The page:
The University is currently renovating the nearly century-old Hutchinson Gym, long-time home of practice facilities for the gymnastics, fencing, rowing and wrestling teams.
Penn’s sophomore sabre, who finished 16th at last weekend’s NCAA Fencing Championships in Columbus, Ohio, was introduced to the sport by his father, Robert, an All-Ivy fencer at Columbia.
In her debut appearance at the NCAA Championships, freshman Lunoa Wang became Penn’s first women’s fencer to appear in a championship bout since Jane Hall in 1986.
Though seniors Zane Grodman and Vidur Kapur did not win an Ivy title this year — nor any in coach Andy Ma’s three-year tenure — they helped the team come together during a tumultuous period, leaving Ma in excellent position for future seasons.
Men’s and women’s fencing teams took on a draining NCAA Regional Tournament Saturday, but came out with 10 fencers headed to the NCAA Championships.
This year, only the men repeated their success, securing the number one spot, while the women came in fourth out of the 18 competing teams.
Come Sunday, both the men’s and women’s squads will wipe away any memories of the Ivy Championships and begin preparations for the NCAA Championships with a trip to New York for the U.S. Collegiate Weapon Squad Championships.
Dave Micahnik had an effect on Penn fencing: 722 career wins, 22 Ivy titles. Both his 1981 men’s team and his 1986 women’s team won the national championship.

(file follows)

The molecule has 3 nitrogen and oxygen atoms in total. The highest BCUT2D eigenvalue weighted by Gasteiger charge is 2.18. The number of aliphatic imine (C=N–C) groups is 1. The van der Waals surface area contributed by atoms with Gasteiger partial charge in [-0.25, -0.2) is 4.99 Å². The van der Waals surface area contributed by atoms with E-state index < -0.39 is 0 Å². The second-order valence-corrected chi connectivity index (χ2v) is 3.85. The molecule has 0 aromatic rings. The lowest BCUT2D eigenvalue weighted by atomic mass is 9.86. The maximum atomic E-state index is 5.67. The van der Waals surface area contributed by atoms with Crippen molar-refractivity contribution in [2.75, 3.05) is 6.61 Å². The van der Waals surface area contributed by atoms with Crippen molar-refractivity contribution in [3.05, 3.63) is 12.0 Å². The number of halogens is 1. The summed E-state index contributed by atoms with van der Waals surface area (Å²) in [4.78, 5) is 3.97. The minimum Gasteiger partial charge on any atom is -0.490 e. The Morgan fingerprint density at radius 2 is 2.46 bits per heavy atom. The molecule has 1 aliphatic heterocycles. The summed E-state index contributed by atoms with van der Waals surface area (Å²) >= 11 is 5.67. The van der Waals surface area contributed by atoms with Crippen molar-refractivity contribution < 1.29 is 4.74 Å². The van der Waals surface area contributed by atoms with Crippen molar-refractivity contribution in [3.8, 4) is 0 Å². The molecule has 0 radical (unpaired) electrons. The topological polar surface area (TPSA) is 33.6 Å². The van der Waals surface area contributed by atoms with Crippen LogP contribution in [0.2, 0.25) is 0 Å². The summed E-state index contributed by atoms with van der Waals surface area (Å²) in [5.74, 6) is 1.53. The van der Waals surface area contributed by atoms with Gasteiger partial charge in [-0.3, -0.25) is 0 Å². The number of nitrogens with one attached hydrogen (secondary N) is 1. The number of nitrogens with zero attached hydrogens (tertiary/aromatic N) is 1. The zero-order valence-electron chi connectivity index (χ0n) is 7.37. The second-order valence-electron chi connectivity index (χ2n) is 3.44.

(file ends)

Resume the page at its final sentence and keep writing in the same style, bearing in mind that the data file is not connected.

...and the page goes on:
After suffering a boxing injury while in the Navy, Randy LaMaster turned to fencing as an alternative combat sport. What started as a hobby soon became a career for the current assistant coach of Penn’s fencing team.
Five-time Serbian national fencing champion Mickey Zeljkovic was introduced to the wheelchair version of his sport as a coach in his home country and it has become his passion.
The men’s squad entered the tournament as a favorite, but lost to the Crimson in their first match Saturday, 14-13, ending their chance at an undefeated season. The women fell to a similar fate.
Undefeated and the only team to knock off No. 1 Penn State, the Penn men’s fencing team will enter this weekend’s Ivy League tournament confident but cautious.
One week after Penn men’s fencing pulled a surprise upset over No. 1 Penn State, the team returned to action on Saturday at the Eric Sollee Invitational.
As opposed to the Penn State Invitational, where the Quakers squared off against three top-10 teams, none of the five teams they will be facing at the Eric Sollee Invitational — Brandeis, MIT, NYU, Boston College or Brown — are currently ranked.
Despite Penn’s long and distinguished sports history, few of its teams have claimed an NCAA championship trophy of its own.
After two months without a tournament, the men’s and women’s fencing teams bounced back into form as they competed in the Philadelphia Invitational held at Hutchinson Gym.
Freshman Luona Wang and Wendy Zhao attended Vestavia Hills High School in Alabama and have fenced together for ten years.
Historically, reaching the round of 16 at the Penn State Open, has been a strong predictor of qualification for the NCAA Championships.
Penn fencing has an advantage that no other varsity team at the school can boast — the men and women go head to head in practice.
Though Penn failed to capture the 2011 Ivy League title, there is still a chance for the fencers to win a different crown.